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Eduardo Fernández is recognized as one of today's leading guitarists. Born in 1952 in Uruguay, he began his studies of guitar at age 7. His principal teachers were Abel Carlevaro, Guido Santórsola and Héctor Tosar. After being prized in several international competitions, the most notable being the 1972 Porto Alegre (Brazil) and 1975 Radio France (Paris) competitions, he won the first prize of the 1975 Andrés Segovia Competition in Mallorca (Spain). His New York debut in 1977 won critical accolades, being described as "A top guitarist...Rarely has this reviewer heard a more impressive debut recital on any instrument" (Donal Henahan, The New York Times). Fernández has returned to the U.S.A. every season since then, playing with prestigious orchestras as well as giving recitals, always to great acclaim from critics and audiences. His London debut, in Wigmore Hall (1983), had also a great impact, and resulted in his signing an exclusive recording contract with Decca, a label for which he made 18 recordings (solos, and with the English Chamber Orchestra and the London Philharmonic), that cover a wide section of the repertoire, from Bach to the contemporary.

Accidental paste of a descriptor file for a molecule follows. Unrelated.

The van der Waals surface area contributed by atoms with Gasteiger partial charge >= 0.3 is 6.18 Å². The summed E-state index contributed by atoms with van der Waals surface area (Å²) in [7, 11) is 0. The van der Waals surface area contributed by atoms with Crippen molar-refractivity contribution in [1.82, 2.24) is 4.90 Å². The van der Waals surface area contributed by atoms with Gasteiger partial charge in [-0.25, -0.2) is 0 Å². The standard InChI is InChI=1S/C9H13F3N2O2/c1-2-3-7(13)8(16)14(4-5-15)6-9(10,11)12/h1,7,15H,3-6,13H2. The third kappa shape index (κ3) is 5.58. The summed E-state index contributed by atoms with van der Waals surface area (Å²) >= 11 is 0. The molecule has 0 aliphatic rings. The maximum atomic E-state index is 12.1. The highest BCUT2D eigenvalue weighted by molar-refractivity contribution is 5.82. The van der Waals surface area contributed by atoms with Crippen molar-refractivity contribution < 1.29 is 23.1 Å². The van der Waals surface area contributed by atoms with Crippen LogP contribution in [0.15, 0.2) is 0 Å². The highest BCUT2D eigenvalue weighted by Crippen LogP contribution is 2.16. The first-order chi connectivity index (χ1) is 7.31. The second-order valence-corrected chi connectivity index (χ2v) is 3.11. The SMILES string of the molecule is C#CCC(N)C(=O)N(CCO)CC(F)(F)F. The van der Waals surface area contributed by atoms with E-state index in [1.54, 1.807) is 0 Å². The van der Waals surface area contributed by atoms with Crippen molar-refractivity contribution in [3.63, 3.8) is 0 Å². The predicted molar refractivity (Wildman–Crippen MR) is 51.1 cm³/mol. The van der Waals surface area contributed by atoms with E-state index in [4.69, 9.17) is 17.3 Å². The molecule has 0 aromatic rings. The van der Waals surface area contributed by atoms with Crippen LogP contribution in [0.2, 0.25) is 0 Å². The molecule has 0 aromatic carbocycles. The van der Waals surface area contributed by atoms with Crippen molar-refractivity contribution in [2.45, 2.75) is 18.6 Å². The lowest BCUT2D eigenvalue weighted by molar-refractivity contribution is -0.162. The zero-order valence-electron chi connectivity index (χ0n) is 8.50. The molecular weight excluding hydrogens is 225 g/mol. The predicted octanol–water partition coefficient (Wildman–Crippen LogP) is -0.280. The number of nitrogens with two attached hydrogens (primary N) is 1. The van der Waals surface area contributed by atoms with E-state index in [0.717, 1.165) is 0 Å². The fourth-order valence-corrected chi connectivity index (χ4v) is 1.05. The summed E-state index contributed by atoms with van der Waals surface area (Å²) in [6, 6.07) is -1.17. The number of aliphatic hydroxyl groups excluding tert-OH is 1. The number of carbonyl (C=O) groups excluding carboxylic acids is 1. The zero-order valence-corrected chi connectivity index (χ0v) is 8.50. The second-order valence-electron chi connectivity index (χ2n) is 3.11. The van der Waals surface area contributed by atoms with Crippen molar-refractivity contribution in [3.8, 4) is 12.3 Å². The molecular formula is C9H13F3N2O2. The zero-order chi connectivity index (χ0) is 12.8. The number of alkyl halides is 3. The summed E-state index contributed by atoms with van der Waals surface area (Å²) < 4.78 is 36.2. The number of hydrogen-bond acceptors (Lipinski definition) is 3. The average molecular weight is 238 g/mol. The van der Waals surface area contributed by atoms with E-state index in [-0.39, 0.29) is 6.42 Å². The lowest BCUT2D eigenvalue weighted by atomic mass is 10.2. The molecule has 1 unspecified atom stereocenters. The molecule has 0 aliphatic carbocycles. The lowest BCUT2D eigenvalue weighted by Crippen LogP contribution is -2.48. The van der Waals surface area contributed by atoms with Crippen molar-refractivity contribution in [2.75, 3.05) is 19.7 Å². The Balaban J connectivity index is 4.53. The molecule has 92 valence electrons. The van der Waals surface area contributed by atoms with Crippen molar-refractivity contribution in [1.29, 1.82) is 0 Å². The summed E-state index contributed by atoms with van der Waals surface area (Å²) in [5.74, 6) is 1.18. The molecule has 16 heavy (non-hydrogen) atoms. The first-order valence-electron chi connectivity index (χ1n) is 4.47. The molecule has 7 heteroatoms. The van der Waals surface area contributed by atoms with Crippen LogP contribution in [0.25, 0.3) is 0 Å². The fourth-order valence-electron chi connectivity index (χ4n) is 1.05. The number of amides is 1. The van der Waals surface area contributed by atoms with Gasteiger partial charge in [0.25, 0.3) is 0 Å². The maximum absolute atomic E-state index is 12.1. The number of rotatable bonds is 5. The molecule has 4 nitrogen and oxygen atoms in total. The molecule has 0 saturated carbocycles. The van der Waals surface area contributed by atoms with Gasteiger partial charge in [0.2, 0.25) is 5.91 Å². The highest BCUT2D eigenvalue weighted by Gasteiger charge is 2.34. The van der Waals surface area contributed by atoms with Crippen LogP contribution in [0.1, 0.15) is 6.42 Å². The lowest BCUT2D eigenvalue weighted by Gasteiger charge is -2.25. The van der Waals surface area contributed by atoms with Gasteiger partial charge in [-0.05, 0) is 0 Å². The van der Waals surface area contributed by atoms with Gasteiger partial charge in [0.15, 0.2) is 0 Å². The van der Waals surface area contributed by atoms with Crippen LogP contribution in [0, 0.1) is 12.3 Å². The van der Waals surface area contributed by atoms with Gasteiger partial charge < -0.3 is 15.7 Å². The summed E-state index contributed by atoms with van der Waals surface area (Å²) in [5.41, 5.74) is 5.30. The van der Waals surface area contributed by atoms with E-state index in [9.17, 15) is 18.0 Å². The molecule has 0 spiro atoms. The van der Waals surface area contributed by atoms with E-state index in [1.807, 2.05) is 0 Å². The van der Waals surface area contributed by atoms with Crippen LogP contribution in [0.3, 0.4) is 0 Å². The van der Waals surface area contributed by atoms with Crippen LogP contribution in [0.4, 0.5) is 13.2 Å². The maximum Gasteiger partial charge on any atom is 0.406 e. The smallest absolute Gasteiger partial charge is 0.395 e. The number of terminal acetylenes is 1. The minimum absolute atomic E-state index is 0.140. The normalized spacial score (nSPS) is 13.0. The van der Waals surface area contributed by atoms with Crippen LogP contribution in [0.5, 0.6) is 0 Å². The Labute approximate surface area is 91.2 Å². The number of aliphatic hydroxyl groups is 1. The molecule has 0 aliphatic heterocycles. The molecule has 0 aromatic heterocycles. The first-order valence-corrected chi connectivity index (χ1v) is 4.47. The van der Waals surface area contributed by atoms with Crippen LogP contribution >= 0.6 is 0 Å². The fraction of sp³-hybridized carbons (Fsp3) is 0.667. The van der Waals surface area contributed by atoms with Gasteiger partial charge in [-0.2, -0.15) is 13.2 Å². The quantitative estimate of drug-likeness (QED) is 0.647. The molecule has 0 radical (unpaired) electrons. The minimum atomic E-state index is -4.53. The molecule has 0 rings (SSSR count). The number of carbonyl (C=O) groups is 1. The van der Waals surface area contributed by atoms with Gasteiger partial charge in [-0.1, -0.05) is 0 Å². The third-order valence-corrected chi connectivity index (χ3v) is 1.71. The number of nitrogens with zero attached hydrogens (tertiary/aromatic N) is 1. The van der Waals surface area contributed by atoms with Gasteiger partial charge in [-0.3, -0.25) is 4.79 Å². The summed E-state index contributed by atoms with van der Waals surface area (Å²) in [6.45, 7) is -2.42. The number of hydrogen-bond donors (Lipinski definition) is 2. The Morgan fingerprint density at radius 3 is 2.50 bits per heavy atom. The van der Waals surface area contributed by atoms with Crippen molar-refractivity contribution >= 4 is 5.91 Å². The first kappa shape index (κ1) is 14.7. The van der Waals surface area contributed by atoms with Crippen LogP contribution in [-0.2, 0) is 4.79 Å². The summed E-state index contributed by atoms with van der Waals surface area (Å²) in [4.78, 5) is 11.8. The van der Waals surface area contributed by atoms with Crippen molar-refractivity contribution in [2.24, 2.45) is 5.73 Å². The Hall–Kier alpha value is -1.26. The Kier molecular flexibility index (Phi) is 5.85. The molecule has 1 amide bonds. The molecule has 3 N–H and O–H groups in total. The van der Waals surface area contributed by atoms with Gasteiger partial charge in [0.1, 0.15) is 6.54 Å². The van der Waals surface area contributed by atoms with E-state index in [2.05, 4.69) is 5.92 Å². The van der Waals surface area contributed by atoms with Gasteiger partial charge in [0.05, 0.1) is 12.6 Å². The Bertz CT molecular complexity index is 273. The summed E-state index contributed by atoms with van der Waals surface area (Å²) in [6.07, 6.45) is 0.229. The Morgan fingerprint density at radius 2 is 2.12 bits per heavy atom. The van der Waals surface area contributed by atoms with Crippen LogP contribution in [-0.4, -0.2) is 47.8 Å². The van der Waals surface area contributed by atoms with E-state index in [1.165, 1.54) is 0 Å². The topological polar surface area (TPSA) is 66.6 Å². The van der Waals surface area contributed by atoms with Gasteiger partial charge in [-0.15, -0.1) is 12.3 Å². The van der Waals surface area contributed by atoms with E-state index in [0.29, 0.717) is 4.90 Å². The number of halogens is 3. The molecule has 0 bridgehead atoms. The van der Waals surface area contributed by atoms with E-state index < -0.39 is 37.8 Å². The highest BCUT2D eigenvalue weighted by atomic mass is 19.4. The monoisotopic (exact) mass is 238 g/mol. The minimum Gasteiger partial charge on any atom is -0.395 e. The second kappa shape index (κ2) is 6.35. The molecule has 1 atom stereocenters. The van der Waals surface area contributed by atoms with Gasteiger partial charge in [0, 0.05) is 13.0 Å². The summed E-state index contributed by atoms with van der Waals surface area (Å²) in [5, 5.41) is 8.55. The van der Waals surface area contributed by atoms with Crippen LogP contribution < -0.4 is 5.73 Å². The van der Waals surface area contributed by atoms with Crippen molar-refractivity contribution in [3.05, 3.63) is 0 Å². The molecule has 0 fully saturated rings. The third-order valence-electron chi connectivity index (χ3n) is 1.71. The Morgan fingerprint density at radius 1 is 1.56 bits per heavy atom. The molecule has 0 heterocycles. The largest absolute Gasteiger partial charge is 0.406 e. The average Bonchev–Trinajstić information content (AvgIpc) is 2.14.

They include many first recordings (for instance, Berio's "Sequenza XI"), and several of them have been selected as "best of the month" and "best of the year" by publications such as Stereo Review and The New York Times, as well as Asahi Shinbun from Japan. He has also made a recording for Erato with violinist Alexander Markow, covering most of Paganini's work for violin and guitar, and two duo CDs with Japanese guitarist Shin-Ichi Fukuda (with whom he has also performed in the Far East and in Germany) for DENON, in Japan. Currently he is exclusive recording artist of the Oehms Classics label, for which he has recorded the complete lute suites by Bach and "Romantic Guitar" a 19th-century guitar recording on a period instrument. In 2005, Labor Records from USA, has released the CD "Between two worlds".

Fernández has also played, with the same success, in most European countries, and in the Far East (Japan, Taiwan, Korea, Hong Kong and China, Thailand and Singapore), as well as in South America and Mexico.

He has a vivid interest in historical instruments, and he plays often the repertoire of the XIXth century on a period guitar.

Eduardo Fernández is also active as a teacher, having taught several years at the University's School of Music in Montevideo, where he is now a fellow researcher, as well as being very much in demand for masterclasses and lectures all around the world. Since 2002 he has been conducting every year masterclasses in Germany ("Gitarre und Natur", Erlbach). He has written a major book on guitar technique (Technique, Mechanism, Learning, published by Chanterelle Verlag, Heidelberg and in Spanish edition by ART Ediciones, Montevideo), a book of essays on Bach's lute music, published in 2003 by ART Ediciones, and several articles in leading guitar publications.

An active composer, he was the secretary of the Uruguayan branch of ISCM for two years. He is also a founder of Uruguay's CIM/UNESCO section, and Artistic Director of Montevideo's biannual International Guitar Festivals since 1996, and of Colombia's Encuentros Nacionales de la Guitarra since 2000.